Vulcanian Eruption
Vulcanian Eruption | Source

Vulcanian Eruptions

Vulcanian eruptions are small, although, violent explosions of high content viscous lava (andesitic, dacitic) which can produce columns of gas, ash and pyroclastic flows that can reach speeds of up to 350 meters/s (984 feet/s) and rise from between 5-10 km (3-6 miles) up in the sky. In this type of eruptions, magma with high viscosity content traps gases within, causing the buildup of gas pressure. When the pressure has built up enough, it explodes, rupturing the plug of lava which is obstructing the volcanic conduit. As the lava dome wears down, eruptions become more constant and noiseless.

Vulcanian activity comprises brief series of volcanic explosions, varying from minutes to hours and characterized by the ejection of solid volcanic artifacts known as bombs and blocks. These explosions eventually erode the lava dome which results in less noisy, although, continuous eruptions. The collapse of the dome produces an outburst of pyroclastic matter down the slope of the volcano. Vulcanian eruptions owe their name to Vulcano, a small island in the north of Sicily in Italy where this type of eruption was first observed by Giuseppe Mercalli, an Italian volcanologist.

Mt. Pelée

Mt. Pelee july 16, 1902
Mt. Pelee july 16, 1902 | Source

Peléan Eruptions

Peléan eruptions are large eruptive columns of gas, dust and ash ejected out from a volcano’s crater, creating eruption columns of up to 40 km (25 miles) high. Eruption columns form when high concentration of gases in magma causes it to decompress into fine volcanic ash, which is driven high into the sky by convection currents at speeds of several hundred meters per second. A lava spine, which is a vertical monolith of viscous lava bulging out of the volcano’s top, usually precedes the onset of a Peléan eruption. When the dome of the volcano collapses, a fast moving pyroclastic flow is formed, displacing itself by the slopes and valleys of the volcano at speeds of up to 150 km/h (93 miles/h).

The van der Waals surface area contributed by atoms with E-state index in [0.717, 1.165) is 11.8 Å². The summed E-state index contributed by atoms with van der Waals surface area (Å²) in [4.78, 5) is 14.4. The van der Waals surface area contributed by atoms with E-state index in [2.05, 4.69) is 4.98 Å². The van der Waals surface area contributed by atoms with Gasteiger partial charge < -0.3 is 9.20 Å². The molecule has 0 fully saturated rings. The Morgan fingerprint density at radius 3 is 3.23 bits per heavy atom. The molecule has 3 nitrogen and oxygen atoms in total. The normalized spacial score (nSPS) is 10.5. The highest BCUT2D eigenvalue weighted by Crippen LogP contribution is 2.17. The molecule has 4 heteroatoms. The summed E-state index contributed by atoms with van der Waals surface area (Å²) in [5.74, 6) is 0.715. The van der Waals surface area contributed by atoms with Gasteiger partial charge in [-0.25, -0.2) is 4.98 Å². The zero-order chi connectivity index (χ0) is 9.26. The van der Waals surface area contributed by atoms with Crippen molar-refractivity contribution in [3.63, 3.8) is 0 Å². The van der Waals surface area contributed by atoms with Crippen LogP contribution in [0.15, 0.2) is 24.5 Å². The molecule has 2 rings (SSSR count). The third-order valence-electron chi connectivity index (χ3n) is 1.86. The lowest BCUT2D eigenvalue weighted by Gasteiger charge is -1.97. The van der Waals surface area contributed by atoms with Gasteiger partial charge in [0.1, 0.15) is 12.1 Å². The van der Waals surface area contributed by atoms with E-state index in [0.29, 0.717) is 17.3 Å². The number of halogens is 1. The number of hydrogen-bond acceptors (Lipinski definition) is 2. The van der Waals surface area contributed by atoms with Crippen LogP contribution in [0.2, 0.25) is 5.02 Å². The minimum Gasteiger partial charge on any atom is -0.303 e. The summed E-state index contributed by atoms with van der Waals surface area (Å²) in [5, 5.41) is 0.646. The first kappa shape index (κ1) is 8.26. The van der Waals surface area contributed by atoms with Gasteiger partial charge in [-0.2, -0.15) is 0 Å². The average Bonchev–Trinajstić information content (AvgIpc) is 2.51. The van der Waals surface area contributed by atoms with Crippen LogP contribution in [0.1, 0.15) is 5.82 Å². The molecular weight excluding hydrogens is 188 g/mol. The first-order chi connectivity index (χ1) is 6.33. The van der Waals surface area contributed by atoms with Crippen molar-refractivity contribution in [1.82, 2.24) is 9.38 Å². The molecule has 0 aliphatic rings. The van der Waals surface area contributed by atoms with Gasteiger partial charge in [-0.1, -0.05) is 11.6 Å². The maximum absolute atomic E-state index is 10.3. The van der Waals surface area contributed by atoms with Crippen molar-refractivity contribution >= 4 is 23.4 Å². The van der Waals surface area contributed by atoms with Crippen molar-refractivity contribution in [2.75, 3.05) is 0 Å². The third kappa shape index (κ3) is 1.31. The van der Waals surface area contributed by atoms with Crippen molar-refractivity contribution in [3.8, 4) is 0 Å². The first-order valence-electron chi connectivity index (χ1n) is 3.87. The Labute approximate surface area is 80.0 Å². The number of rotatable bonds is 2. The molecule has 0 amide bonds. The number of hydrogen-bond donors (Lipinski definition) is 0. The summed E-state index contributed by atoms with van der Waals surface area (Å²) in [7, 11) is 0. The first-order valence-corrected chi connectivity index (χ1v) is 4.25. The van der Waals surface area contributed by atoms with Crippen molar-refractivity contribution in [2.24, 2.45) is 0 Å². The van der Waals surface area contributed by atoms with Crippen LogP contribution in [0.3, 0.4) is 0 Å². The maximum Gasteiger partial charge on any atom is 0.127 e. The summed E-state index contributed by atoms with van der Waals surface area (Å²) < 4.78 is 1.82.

Before the onset of a Pelé an eruption, the structure of a volcano is able to resist stored pressure, resulting in a larger rather than small explosion. The collapse of the dome produces huge columns of volcanic ash. The dense column of ash is too dense to travel by convection high into the sky, and descends down the side of the volcano, giving rise to a pyroclastic flow. Pelean eruptions take their name after a volcano known as Mt. Pelé in the island of Martinique whose eruption in 1992 is considered as one of the worst natural disasters ever.

Volcanic Column of Ash and Gas

Plinian Eruption Mt. Redoubted
Plinian Eruption Mt. Redoubted | Source

Plinian Eruptions

Plinian eruptions, which are the most powerful type of eruption, are highly explosive eruptions caused by the decompression of very highly viscous magma, creating volcanic columns of gas and ash which can rise high up in the sky more than 50 km (35 miles) at speeds of 100 m/s (328 ft./s). As magma rises through the magma conduit, gases expand, and when they reach a size three quarters that of the magma conduit, they explode out and up through the narrow borders of the central vent. Once out, an eruptive column of hot volcanic ash and thicker tephra is formed. The eruptive column can reach heights of up to 45 km (28 miles) into the sky. The flared conduit formed from the eruption allows the gases to reach tremendous speeds.

The densest part of the column lies directly above the volcano, and as it expands higher above in the sky, it becomes denser; however, by convection and thermal expansion, ash is driven even further above. At the very top of the column, existing winds carry the plume away from the volcano. The ejected material eventually lands down on the landscape, covering it with a thick layer of ash. Pyroclastic flows created move down the slopes, reaching speeds of more than 700 km/h (435 miles/h), and ice deposits are melted by the heat, creating fast moving mudslides and lahars. Plinian eruptions, also known as Vesuvian eruptions, derive their name from Pliny the Younger, the person who chronicled the eruption of Mt Vesuvius.